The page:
Jarbidge and Bruneau Rivers


Stretch: Murphy near Nevada line to Bruneau Idaho
Difficulty: Class IV with one portage
Distance: almost 70 miles, 3 to 5 days
Flows: rafts and kayaks 800 - 2400 cfs, IK minimum 600
Gauge: measured near take-out at Hot Springs (USGS site)
Gradient: continuous, 45 fpm on the Jarbidge, 27 fpm on the Bruneau
Put-in: confluence east and west forks of the Jarbidge, 4980'
Take-out: above diversion dams near Bruneau Idaho, 2580'
Shuttle: 75 miles (2 hours) one-way
Maps: BLM Jarbidge Bruneau, AAA Idaho
Season: April into July, from snowmelt
Agency: BLM, USAF, private
Notes: © 1998 Bill Tuthill, CreeksYahoo

With fantastic basalt canyons often rising vertically out of the river, excellent class III-IV whitewater at the beginning and end, compensatory scenery in the middle, and wilderness hiking and camping at its best, the Jarbidge-Bruneau offers one of the finest whitewater trips anywhere. It is well worth the overnight drive across Nevada into southern Idaho.

Most kayakers and rafters stay off this river below 800 or 1000 cfs, so if you visit in late June or early July, when the 50-year average flow drops below 800, you will have the river virtually to yourself. Pack light (there is a portage) but prepare for emergencies, because help is a long way off, and the canyon walls are impenetrable in most places.

Jarbidge is a Shoshone Indian word for monster: they must have been referring to class V+ Jarbidge Falls. Bruneau is French for brown water, probably indicating the river color after rainstorms. Fortunately clarity remains good during snowmelt season, but it is nonetheless advisable to attach a prefilter to your water purifier (lots of cattle grazing upstream). BLM regulations now mandate use of a port-a-potty. These Idaho Snowpack reports can be helpful in predicting duration of boatable flows.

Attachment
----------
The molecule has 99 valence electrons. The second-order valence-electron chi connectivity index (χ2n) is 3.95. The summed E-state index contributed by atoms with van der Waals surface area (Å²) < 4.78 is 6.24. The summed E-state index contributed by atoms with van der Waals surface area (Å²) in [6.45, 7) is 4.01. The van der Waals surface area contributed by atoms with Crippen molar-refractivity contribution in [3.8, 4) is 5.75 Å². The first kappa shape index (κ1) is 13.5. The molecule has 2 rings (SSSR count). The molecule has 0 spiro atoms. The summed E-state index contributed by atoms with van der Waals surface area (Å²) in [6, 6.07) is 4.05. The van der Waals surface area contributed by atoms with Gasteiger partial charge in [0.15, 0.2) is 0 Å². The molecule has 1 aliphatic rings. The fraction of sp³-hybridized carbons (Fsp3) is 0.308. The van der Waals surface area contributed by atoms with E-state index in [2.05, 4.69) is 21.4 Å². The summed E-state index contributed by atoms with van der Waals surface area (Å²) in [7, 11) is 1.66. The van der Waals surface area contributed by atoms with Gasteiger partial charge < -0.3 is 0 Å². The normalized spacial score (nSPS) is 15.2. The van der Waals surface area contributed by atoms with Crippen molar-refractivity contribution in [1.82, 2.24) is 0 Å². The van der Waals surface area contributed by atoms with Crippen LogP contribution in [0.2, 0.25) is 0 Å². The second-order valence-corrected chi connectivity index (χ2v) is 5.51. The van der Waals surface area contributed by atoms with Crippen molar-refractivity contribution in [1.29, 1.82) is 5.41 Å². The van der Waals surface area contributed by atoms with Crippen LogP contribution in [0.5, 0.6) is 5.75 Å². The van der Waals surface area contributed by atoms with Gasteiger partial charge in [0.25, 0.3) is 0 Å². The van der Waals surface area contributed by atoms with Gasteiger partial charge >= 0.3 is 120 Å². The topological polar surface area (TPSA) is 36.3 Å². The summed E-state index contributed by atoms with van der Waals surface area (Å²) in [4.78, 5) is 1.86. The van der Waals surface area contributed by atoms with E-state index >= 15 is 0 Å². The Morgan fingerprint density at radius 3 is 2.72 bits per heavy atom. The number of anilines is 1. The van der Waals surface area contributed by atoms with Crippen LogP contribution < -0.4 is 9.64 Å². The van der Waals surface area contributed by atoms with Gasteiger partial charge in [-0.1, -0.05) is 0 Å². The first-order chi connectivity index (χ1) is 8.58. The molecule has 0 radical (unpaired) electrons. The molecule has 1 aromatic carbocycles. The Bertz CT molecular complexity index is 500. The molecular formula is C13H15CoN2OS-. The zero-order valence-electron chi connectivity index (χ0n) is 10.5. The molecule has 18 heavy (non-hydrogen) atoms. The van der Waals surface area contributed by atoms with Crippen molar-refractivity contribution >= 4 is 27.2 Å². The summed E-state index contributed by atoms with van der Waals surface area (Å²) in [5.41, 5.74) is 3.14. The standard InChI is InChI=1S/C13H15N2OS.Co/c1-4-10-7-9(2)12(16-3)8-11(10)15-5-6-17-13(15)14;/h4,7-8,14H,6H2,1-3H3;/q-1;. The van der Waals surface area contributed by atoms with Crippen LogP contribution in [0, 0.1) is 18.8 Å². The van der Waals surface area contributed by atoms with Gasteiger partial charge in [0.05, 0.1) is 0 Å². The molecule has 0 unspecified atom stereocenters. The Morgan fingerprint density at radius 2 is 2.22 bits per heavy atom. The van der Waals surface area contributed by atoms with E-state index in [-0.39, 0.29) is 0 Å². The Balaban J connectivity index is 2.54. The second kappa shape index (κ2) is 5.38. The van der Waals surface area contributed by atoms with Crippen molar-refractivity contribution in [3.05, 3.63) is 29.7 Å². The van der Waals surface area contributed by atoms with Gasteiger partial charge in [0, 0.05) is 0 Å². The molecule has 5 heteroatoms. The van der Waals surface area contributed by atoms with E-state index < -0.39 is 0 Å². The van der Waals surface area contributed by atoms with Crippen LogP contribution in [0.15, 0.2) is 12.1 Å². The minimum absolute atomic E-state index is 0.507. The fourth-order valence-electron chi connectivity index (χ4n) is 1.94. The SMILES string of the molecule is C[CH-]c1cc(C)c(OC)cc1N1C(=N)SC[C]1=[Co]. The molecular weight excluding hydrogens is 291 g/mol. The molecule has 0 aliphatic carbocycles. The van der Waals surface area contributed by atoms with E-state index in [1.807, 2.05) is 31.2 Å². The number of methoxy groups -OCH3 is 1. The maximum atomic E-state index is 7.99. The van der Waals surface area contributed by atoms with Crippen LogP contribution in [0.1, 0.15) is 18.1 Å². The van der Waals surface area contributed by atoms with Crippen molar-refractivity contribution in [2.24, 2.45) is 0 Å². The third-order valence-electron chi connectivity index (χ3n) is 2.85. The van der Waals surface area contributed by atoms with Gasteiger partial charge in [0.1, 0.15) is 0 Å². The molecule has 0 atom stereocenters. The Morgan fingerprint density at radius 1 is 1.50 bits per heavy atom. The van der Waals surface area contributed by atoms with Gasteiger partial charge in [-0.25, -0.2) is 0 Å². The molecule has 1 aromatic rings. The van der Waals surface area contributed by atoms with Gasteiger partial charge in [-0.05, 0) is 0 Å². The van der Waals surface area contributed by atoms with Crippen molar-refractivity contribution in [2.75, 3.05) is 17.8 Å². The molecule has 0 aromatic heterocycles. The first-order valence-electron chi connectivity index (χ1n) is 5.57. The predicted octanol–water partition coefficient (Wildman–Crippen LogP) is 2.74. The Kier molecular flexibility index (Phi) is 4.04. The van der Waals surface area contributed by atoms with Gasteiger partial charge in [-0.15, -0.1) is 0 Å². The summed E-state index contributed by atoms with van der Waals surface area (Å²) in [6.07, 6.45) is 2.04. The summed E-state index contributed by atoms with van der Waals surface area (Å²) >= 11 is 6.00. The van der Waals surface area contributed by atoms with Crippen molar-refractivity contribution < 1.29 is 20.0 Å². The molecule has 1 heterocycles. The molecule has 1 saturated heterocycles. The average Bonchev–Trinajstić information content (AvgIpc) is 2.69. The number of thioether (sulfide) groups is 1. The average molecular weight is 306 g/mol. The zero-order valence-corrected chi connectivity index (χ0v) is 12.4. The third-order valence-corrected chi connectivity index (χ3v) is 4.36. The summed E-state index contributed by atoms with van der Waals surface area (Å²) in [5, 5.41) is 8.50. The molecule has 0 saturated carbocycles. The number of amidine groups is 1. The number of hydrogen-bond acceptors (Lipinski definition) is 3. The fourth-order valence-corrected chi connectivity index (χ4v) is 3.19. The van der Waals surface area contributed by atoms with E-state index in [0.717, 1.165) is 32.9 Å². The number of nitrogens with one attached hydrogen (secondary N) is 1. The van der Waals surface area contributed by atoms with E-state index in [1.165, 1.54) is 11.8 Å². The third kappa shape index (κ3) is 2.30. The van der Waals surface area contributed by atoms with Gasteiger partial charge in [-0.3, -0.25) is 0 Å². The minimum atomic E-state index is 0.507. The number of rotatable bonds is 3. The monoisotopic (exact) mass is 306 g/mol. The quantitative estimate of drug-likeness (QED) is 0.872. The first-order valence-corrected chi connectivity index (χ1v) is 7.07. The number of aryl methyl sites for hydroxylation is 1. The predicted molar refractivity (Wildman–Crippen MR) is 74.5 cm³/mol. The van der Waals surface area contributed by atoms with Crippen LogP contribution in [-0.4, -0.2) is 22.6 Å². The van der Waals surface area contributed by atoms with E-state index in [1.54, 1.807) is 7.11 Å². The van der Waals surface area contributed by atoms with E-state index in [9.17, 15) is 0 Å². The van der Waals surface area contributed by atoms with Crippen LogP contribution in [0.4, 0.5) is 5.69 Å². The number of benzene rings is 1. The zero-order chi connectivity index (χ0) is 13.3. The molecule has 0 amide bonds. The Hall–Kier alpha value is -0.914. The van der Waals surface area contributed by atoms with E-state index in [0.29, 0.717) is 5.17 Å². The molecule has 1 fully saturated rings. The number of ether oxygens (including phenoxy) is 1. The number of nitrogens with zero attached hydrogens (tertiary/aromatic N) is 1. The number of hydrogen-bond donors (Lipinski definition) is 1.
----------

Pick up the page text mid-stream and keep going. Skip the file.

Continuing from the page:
About two miles downstream from the town of Murphy there is a small BLM campground with pit toilet just before a bridge over the river Jarbidge. Put in below the confluence of east and west forks. The water is green except after heavy rains.
The narrow river is swift and continuous, but no rapids require scouting until Sevy Falls at mile 16.5. Fallen trees, overhanging juniper branches, and log jams are the principal hazards, requiring a class IV frame of mind. A rudimentary trail follows the right bank for several miles, providing an exit route in case of trouble.
Columbet Creek enters on the left, although you might not notice it until you have rounded the bend of its terminal moraine. The gradient eases somewhat, but rapids are not perceptibly different.
Dorsey Creek enters thru a canyon on the left. Just downstream is a steep class III drop. Soon the tan basalt canyon walls steepen, offering fantastic views of spires, cliffs, and hoodoos (topheavy spires). It is hard to measure your progress because few definitive landmarks exist in this section, and campsites are rare.
Jarbidge into Bruneau River ID Jarbidge into Bruneau River ID
The Jarbidge canyon is lined with junipers Paddling right to left over Sevy Falls
Sevy Falls, class IV, scout right
A log jam (1998) forces most of the current right, where it drops steeply into a lateral channel upstream of a big undercut rock, flows across to the left bank, and turns downstream heading into smaller rocks. At low flows, rafts have difficulty exiting. Before running, check all channels to ensure they are log-free.
Hazard! In spring 2009, a new rapid formed about half a mile downstream of Sevy Falls. It was quite difficult that season, and still changing. Photos © 2009 Doug Soule, at 600 cfs.
Jarbidge into Bruneau River ID Jarbidge into Bruneau River ID
A big landslide from the right cliff Portage on the left
Cougar Creek enters on the left. Excellent large campsite beyond the mouth of the creek. Arch Canyon, with caves and natural bridge, is a 3 mile hike up the creek.
Jarbidge into Bruneau River ID Evening sun on the mountain below Cougar Creek
Poison Creek enters on the right. Fair campsite below the creek. The poison ivy zone begins here, perhaps because the canyon walls recede, allowing more sunlight to enter.
Wally's World, class IV, scout right, possible left portage